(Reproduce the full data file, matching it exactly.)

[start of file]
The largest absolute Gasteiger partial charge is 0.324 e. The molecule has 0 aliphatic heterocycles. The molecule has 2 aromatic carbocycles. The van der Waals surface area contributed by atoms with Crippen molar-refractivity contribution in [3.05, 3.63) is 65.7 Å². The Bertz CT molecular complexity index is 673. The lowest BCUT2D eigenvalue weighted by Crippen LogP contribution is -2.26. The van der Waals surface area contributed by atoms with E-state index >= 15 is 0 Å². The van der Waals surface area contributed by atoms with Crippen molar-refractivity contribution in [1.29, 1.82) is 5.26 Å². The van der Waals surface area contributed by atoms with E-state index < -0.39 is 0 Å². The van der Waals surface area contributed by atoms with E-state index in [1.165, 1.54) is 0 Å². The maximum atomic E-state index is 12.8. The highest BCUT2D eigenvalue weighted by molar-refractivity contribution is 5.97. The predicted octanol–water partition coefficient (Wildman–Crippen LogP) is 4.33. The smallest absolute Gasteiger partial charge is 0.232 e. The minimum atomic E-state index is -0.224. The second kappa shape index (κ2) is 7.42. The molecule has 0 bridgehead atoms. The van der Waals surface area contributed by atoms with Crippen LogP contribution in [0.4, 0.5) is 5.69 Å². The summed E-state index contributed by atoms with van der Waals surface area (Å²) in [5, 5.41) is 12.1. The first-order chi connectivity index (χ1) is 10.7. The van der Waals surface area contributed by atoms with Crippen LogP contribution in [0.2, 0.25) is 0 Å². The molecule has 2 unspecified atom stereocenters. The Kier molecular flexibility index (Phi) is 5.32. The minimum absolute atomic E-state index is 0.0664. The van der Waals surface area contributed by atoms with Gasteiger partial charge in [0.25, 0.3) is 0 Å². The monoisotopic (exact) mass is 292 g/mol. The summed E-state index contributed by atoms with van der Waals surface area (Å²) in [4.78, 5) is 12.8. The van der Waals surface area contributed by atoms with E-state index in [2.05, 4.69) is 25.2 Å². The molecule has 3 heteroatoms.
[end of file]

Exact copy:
The largest absolute Gasteiger partial charge is 0.324 e. The molecule has 0 aliphatic heterocycles. The molecule has 2 aromatic carbocycles. The van der Waals surface area contributed by atoms with Crippen molar-refractivity contribution in [3.05, 3.63) is 65.7 Å². The Bertz CT molecular complexity index is 673. The lowest BCUT2D eigenvalue weighted by Crippen LogP contribution is -2.26. The van der Waals surface area contributed by atoms with E-state index >= 15 is 0 Å². The van der Waals surface area contributed by atoms with Crippen molar-refractivity contribution in [1.29, 1.82) is 5.26 Å². The van der Waals surface area contributed by atoms with E-state index < -0.39 is 0 Å². The van der Waals surface area contributed by atoms with E-state index in [1.165, 1.54) is 0 Å². The maximum atomic E-state index is 12.8. The highest BCUT2D eigenvalue weighted by molar-refractivity contribution is 5.97. The predicted octanol–water partition coefficient (Wildman–Crippen LogP) is 4.33. The smallest absolute Gasteiger partial charge is 0.232 e. The minimum atomic E-state index is -0.224. The second kappa shape index (κ2) is 7.42. The molecule has 0 bridgehead atoms. The van der Waals surface area contributed by atoms with Crippen LogP contribution in [0.4, 0.5) is 5.69 Å². The summed E-state index contributed by atoms with van der Waals surface area (Å²) in [5, 5.41) is 12.1. The first-order chi connectivity index (χ1) is 10.7. The van der Waals surface area contributed by atoms with Crippen LogP contribution in [0.2, 0.25) is 0 Å². The molecule has 2 unspecified atom stereocenters. The Kier molecular flexibility index (Phi) is 5.32. The minimum absolute atomic E-state index is 0.0664. The van der Waals surface area contributed by atoms with Gasteiger partial charge in [0.25, 0.3) is 0 Å². The monoisotopic (exact) mass is 292 g/mol. The summed E-state index contributed by atoms with van der Waals surface area (Å²) in [4.78, 5) is 12.8. The van der Waals surface area contributed by atoms with E-state index in [2.05, 4.69) is 25.2 Å². The molecule has 3 heteroatoms.